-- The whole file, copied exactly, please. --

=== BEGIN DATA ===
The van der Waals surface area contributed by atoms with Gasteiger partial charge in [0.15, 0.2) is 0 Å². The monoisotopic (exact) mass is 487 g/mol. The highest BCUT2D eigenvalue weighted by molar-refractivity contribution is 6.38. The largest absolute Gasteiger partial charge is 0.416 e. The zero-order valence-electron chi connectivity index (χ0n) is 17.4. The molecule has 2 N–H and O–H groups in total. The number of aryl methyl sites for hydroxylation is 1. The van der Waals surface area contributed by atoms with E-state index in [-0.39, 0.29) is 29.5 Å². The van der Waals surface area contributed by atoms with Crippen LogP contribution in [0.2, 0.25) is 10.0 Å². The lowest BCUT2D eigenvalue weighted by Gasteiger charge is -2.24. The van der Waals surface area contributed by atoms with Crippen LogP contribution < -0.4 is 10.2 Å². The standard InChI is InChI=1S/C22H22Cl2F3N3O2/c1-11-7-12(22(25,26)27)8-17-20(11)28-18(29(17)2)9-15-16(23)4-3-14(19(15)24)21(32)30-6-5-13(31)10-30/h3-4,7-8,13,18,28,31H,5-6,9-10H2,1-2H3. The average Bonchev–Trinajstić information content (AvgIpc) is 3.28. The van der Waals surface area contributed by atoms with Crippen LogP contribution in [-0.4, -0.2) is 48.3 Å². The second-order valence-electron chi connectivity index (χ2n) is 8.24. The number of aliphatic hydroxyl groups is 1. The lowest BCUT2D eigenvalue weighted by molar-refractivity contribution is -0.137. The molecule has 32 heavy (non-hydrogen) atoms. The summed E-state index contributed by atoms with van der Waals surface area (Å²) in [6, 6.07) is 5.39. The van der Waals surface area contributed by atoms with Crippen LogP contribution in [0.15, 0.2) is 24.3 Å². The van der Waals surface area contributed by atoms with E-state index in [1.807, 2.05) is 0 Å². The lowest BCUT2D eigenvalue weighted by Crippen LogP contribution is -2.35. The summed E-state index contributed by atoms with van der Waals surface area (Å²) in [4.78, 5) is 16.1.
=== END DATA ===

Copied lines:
The van der Waals surface area contributed by atoms with Gasteiger partial charge in [0.15, 0.2) is 0 Å². The monoisotopic (exact) mass is 487 g/mol. The highest BCUT2D eigenvalue weighted by molar-refractivity contribution is 6.38. The largest absolute Gasteiger partial charge is 0.416 e. The zero-order valence-electron chi connectivity index (χ0n) is 17.4. The molecule has 2 N–H and O–H groups in total. The number of aryl methyl sites for hydroxylation is 1. The van der Waals surface area contributed by atoms with E-state index in [-0.39, 0.29) is 29.5 Å². The van der Waals surface area contributed by atoms with Crippen LogP contribution in [0.2, 0.25) is 10.0 Å². The lowest BCUT2D eigenvalue weighted by Gasteiger charge is -2.24. The van der Waals surface area contributed by atoms with Crippen LogP contribution < -0.4 is 10.2 Å². The standard InChI is InChI=1S/C22H22Cl2F3N3O2/c1-11-7-12(22(25,26)27)8-17-20(11)28-18(29(17)2)9-15-16(23)4-3-14(19(15)24)21(32)30-6-5-13(31)10-30/h3-4,7-8,13,18,28,31H,5-6,9-10H2,1-2H3. The average Bonchev–Trinajstić information content (AvgIpc) is 3.28. The van der Waals surface area contributed by atoms with Crippen LogP contribution in [-0.4, -0.2) is 48.3 Å². The second-order valence-electron chi connectivity index (χ2n) is 8.24. The number of aliphatic hydroxyl groups is 1. The lowest BCUT2D eigenvalue weighted by molar-refractivity contribution is -0.137. The molecule has 32 heavy (non-hydrogen) atoms. The summed E-state index contributed by atoms with van der Waals surface area (Å²) in [6, 6.07) is 5.39. The van der Waals surface area contributed by atoms with Crippen LogP contribution in [0.15, 0.2) is 24.3 Å². The van der Waals surface area contributed by atoms with E-state index in [1.807, 2.05) is 0 Å². The lowest BCUT2D eigenvalue weighted by Crippen LogP contribution is -2.35. The summed E-state index contributed by atoms with van der Waals surface area (Å²) in [4.78, 5) is 16.1.